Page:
When writing stories, at least for me (and maybe I’m doing it wrong), I’m usually thinking about concept/theme first, not characters.

While the strength of the characters is the most important thing, it’s usually not the first thing and this can be tricky to navigate.

A story’s concept/theme can feel so clear and decisive like “YEAH, it’s a zombie movie but with no zombies, and it’s about a virus that causes people to lose control of their rage, and it’s ultimately about notions of free will and culpability… We’ll need some good characters!”

Characters are hard for lots of reasons. While I find it effortless to write interesting, dynamic supporting roles, my protagonists are usually boring and sucky. More on that another day.

But my confidence really drops when I think “Shouldn’t I have started with characters?”

The thing about a lowercase-s story is that it’s linear, time-limited, and self-contained. Those are really helpful constraints.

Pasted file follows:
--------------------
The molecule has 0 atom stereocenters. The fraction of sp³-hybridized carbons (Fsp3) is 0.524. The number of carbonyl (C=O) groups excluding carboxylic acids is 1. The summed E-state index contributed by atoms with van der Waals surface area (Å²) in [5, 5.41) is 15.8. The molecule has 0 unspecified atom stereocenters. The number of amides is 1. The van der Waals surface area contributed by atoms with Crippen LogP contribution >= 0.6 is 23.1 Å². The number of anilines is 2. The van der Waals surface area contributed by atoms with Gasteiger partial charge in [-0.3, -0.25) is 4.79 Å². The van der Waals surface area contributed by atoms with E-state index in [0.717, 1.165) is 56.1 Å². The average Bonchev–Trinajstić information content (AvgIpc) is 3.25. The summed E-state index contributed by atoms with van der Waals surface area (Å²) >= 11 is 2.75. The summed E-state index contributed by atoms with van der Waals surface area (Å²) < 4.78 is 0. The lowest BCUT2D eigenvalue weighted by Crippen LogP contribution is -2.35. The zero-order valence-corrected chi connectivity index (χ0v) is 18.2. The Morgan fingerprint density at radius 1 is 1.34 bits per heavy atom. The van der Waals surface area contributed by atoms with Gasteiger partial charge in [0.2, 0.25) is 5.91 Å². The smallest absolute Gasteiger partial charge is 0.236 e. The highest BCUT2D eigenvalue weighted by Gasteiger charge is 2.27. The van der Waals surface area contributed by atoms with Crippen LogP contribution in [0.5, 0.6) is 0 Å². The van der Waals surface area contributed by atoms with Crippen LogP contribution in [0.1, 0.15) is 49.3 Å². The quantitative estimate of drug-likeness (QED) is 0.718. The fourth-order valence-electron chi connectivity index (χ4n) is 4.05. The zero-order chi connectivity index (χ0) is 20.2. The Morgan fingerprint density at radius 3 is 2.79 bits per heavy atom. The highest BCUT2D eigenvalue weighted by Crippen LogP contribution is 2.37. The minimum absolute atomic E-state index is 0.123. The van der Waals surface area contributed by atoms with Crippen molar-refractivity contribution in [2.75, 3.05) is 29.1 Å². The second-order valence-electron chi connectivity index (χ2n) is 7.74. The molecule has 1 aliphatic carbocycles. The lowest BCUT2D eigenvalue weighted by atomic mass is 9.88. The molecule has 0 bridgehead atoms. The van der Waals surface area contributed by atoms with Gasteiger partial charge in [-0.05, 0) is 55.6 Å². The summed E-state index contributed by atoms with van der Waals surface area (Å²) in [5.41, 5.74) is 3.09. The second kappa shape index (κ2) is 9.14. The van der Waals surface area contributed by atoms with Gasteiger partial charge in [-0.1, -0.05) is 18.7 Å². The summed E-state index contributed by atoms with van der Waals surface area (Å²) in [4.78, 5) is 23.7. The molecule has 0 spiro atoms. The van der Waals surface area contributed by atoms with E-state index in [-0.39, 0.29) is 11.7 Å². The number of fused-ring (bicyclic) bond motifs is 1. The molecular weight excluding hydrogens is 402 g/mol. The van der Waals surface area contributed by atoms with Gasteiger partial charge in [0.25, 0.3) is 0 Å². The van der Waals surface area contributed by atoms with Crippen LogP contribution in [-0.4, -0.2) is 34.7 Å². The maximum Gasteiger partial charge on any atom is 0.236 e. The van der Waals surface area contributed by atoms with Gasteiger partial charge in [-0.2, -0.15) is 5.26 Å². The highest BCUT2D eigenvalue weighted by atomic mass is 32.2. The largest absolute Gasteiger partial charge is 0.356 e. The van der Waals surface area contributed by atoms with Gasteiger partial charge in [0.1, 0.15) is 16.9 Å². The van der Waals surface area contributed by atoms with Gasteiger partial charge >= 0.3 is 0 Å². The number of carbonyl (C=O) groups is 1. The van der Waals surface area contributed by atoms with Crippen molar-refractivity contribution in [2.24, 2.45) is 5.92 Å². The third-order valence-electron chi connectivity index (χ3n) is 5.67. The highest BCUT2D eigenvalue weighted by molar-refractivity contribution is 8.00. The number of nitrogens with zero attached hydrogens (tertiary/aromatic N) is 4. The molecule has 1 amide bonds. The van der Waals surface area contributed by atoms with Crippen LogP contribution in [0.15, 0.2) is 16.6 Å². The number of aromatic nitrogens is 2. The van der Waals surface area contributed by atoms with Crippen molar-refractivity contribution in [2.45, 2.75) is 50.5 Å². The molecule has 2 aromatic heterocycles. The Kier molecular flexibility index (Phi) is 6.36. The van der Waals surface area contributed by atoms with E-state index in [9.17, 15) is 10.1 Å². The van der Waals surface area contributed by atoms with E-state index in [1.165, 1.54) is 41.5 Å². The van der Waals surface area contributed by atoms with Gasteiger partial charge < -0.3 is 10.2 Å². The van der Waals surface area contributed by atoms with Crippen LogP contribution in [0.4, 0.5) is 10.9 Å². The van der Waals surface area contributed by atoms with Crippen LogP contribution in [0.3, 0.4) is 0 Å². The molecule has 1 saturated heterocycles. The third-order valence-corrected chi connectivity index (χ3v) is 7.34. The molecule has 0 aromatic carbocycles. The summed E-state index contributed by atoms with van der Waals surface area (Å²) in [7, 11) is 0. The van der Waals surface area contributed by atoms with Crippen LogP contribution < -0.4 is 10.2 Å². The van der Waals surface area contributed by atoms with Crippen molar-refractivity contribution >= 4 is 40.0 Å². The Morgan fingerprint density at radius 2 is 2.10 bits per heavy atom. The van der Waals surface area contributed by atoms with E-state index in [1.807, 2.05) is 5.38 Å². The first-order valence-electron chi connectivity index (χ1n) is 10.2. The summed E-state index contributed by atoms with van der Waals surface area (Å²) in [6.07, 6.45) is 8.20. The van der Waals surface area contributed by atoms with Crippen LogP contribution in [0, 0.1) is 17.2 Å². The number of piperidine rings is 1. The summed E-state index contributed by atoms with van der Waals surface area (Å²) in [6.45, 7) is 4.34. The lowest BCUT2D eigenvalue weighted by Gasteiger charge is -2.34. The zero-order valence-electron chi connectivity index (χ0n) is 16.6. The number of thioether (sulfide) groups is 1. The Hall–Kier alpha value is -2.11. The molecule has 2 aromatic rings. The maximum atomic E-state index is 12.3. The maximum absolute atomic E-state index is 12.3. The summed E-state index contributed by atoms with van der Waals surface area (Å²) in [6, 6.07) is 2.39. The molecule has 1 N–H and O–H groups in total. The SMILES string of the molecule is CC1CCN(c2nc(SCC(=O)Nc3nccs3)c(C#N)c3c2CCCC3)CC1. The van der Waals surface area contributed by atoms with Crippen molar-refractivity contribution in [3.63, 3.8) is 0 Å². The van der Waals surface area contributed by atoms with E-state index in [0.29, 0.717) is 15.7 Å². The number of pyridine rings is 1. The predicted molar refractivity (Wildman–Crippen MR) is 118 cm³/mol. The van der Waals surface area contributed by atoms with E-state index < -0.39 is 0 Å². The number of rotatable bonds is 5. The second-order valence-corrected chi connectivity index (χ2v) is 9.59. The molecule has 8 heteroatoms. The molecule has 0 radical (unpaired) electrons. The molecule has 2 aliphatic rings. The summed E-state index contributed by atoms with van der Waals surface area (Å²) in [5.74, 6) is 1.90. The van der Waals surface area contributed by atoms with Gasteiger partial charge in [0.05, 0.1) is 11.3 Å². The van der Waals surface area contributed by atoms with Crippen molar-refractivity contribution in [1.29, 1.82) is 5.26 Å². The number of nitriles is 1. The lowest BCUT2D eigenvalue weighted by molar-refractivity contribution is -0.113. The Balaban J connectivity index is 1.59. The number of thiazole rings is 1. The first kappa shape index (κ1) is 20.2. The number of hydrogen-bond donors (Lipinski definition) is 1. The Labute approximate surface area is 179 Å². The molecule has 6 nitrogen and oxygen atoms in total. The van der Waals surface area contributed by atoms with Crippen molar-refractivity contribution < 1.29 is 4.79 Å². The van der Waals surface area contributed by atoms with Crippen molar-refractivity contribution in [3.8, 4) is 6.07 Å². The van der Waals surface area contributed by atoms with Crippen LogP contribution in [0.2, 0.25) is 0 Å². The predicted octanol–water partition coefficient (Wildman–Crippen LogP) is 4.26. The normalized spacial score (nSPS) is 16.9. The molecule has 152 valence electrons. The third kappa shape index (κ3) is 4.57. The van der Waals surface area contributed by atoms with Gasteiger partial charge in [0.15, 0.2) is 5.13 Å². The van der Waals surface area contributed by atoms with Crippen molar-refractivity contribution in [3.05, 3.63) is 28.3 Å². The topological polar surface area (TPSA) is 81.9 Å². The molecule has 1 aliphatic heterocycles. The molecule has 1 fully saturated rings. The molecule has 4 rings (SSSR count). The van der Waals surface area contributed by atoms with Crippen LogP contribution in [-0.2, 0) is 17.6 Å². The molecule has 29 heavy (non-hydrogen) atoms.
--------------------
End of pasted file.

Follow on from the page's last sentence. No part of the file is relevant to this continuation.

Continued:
The thing about a character is that it’s a person. Wicked complicated, unbounded, impossible to pin down.

I can craft a story with compelling themes and rising tension but none of it matters if no one cares about the characters.

I think I need to stop thinking about characters as “things” I’m “crafting.” I need to treat them as if they’re all already here. Because they are.

Every character that I’m able to channel in imagination or on the page is a character that’s been with me, grown with me, and is made up of bits and pieces of everything I’ve ever experienced, everyone I’ve ever met, and the way I interpret what they’ve experienced.

Rather than trying to define my characters, forcing them into my little dramatic devices so that they can grind my axes for me, it works much better when I simply ask them what they think, what they would do, and then just listen.